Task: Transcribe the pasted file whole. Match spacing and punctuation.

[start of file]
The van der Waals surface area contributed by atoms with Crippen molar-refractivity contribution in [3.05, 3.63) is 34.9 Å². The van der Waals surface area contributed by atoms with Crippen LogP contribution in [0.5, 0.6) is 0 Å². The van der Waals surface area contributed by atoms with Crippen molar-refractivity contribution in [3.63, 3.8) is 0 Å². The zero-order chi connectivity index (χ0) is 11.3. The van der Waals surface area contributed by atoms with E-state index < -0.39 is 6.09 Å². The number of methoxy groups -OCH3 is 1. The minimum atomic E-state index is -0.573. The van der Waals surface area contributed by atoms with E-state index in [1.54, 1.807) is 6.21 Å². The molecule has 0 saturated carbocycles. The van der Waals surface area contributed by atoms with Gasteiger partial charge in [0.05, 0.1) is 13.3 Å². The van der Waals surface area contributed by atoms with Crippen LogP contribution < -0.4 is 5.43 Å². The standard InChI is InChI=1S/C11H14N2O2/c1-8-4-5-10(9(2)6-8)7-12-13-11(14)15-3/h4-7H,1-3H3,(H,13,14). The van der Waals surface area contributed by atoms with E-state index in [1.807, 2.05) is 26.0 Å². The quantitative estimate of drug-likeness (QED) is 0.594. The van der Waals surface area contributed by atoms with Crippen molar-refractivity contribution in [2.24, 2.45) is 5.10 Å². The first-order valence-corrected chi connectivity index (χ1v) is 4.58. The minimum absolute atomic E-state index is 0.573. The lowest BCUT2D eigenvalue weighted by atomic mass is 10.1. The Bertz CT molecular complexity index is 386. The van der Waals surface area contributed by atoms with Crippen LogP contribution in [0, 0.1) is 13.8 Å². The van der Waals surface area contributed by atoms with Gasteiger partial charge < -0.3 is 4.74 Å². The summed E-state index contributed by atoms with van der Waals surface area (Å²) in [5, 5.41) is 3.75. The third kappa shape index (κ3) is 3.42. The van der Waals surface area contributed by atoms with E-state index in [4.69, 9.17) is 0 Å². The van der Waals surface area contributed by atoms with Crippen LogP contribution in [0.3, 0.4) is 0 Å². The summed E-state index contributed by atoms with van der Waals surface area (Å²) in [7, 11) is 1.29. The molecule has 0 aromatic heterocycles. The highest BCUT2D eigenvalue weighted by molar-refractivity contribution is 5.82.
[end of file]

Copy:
The van der Waals surface area contributed by atoms with Crippen molar-refractivity contribution in [3.05, 3.63) is 34.9 Å². The van der Waals surface area contributed by atoms with Crippen LogP contribution in [0.5, 0.6) is 0 Å². The van der Waals surface area contributed by atoms with Crippen molar-refractivity contribution in [3.63, 3.8) is 0 Å². The zero-order chi connectivity index (χ0) is 11.3. The van der Waals surface area contributed by atoms with E-state index < -0.39 is 6.09 Å². The number of methoxy groups -OCH3 is 1. The minimum atomic E-state index is -0.573. The van der Waals surface area contributed by atoms with E-state index in [1.54, 1.807) is 6.21 Å². The molecule has 0 saturated carbocycles. The van der Waals surface area contributed by atoms with Gasteiger partial charge in [0.05, 0.1) is 13.3 Å². The van der Waals surface area contributed by atoms with Crippen LogP contribution < -0.4 is 5.43 Å². The standard InChI is InChI=1S/C11H14N2O2/c1-8-4-5-10(9(2)6-8)7-12-13-11(14)15-3/h4-7H,1-3H3,(H,13,14). The van der Waals surface area contributed by atoms with E-state index in [1.807, 2.05) is 26.0 Å². The quantitative estimate of drug-likeness (QED) is 0.594. The van der Waals surface area contributed by atoms with Crippen molar-refractivity contribution in [2.24, 2.45) is 5.10 Å². The first-order valence-corrected chi connectivity index (χ1v) is 4.58. The minimum absolute atomic E-state index is 0.573. The lowest BCUT2D eigenvalue weighted by atomic mass is 10.1. The Bertz CT molecular complexity index is 386. The van der Waals surface area contributed by atoms with Crippen LogP contribution in [0, 0.1) is 13.8 Å². The van der Waals surface area contributed by atoms with Gasteiger partial charge < -0.3 is 4.74 Å². The summed E-state index contributed by atoms with van der Waals surface area (Å²) in [5, 5.41) is 3.75. The third kappa shape index (κ3) is 3.42. The van der Waals surface area contributed by atoms with E-state index in [4.69, 9.17) is 0 Å². The van der Waals surface area contributed by atoms with Crippen LogP contribution in [0.3, 0.4) is 0 Å². The summed E-state index contributed by atoms with van der Waals surface area (Å²) in [7, 11) is 1.29. The molecule has 0 aromatic heterocycles. The highest BCUT2D eigenvalue weighted by molar-refractivity contribution is 5.82.